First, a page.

That would be their contribution to a proposed 10-percent cut in global meat consumption by 2050, a goal that would brake greenhouse-gas emissions from agriculture yet also improve health for rich and poor nations alike, it says.
The paper is released online as part of a seminar by the British medical weekly into the impacts of climate change on global health.
Its authors point out that 22 percent of the planet's total emissions of greenhouse gases come from agriculture, a tally similar to that of industry and more than that of transport.
Livestock production, including transport of livestock and feed, account for nearly 80 percent of agricultural emissions, mainly in the form of methane, a potent heat-trapping gas.
At present, the global average meat consumption is 100 grammes (3.5 ounces) per person per day, which varies from 200-250g (seven to 8.8 ounces) in rich countries to 20-25g (0.71-0.88 ounces) in poor countries.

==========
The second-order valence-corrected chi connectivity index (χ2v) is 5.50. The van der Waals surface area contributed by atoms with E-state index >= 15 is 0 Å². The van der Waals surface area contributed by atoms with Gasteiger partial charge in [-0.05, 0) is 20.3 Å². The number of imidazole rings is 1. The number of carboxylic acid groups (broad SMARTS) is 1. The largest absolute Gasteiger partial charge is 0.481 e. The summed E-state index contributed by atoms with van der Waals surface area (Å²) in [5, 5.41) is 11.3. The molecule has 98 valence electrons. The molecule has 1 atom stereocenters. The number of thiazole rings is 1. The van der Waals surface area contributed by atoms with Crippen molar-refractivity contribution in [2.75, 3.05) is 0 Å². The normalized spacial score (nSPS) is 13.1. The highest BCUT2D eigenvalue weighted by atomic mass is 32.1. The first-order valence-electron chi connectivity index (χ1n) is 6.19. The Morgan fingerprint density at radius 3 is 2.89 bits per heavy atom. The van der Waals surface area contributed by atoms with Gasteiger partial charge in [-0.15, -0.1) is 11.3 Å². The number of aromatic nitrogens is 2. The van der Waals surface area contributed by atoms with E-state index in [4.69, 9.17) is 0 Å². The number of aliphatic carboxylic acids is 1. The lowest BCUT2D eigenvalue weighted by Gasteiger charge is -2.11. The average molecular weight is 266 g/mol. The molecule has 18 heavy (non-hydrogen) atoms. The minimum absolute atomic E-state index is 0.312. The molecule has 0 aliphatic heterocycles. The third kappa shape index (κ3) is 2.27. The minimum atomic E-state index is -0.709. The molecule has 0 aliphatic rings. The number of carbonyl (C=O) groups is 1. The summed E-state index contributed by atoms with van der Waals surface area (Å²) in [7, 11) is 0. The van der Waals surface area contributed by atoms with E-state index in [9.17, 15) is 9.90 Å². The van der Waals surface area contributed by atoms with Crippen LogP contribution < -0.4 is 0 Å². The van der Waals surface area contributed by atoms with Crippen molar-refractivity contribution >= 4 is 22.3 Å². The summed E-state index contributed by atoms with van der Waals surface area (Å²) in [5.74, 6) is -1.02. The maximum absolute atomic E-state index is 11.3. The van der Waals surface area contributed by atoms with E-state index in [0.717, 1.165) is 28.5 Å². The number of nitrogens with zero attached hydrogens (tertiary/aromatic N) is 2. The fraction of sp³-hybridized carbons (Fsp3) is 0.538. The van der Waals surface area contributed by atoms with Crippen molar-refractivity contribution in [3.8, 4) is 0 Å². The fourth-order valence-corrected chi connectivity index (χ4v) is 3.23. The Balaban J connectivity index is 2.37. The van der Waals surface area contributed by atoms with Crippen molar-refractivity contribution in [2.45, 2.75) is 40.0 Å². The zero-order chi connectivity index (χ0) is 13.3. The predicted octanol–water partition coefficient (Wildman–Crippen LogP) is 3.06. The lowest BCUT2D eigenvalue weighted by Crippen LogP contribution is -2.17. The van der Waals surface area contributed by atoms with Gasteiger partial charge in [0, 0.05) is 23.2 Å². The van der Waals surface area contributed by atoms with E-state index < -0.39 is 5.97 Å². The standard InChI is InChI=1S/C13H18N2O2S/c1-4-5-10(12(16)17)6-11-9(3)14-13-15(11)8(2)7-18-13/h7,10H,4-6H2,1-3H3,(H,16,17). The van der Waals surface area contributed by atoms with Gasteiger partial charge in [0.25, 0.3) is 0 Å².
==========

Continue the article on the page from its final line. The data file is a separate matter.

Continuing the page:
The global average should be cut to 90g (3.17 ounces) per day by 2050, with rich nations working to progressively scale down their meat consumption to that level while poor nations would do more to boost their consumption, the authors propose.
Not more than 50g (1.75 ounces) per day should come from red meat provided by cattle, sheep, goats and other ruminants.
The authors are led by Anthony McMichael, professor at the National Centre for Epidemiology and Population Health at the Australian National University, Canberra.
"Assuming a 40-percent increase in global population by 2050 and no advance in livestock-related greenhouse-gas reduction practices, global meat consumption would have to fall to an average of 90 grammes per day just to stabilise emissions in this sector," the paper says.
"A substantial contract in meat consumption in high-income countries should benefit health, mainly by reducing the risk of ... heart disease... obesity, colorectal cancer and, perhaps some other cancers. An increase in the consumption of animal products in low-intake populations, towards the proposed global mean figure, should also benefit health."
According to a study published in July by Japanese scientists, a kilo (2.2 pounds) of beef generates the equivalent of 36.4 kilos (80.08 pounds) of carbon dioxide, more than the equivalent of driving for three hours while leaving all the lights on back home.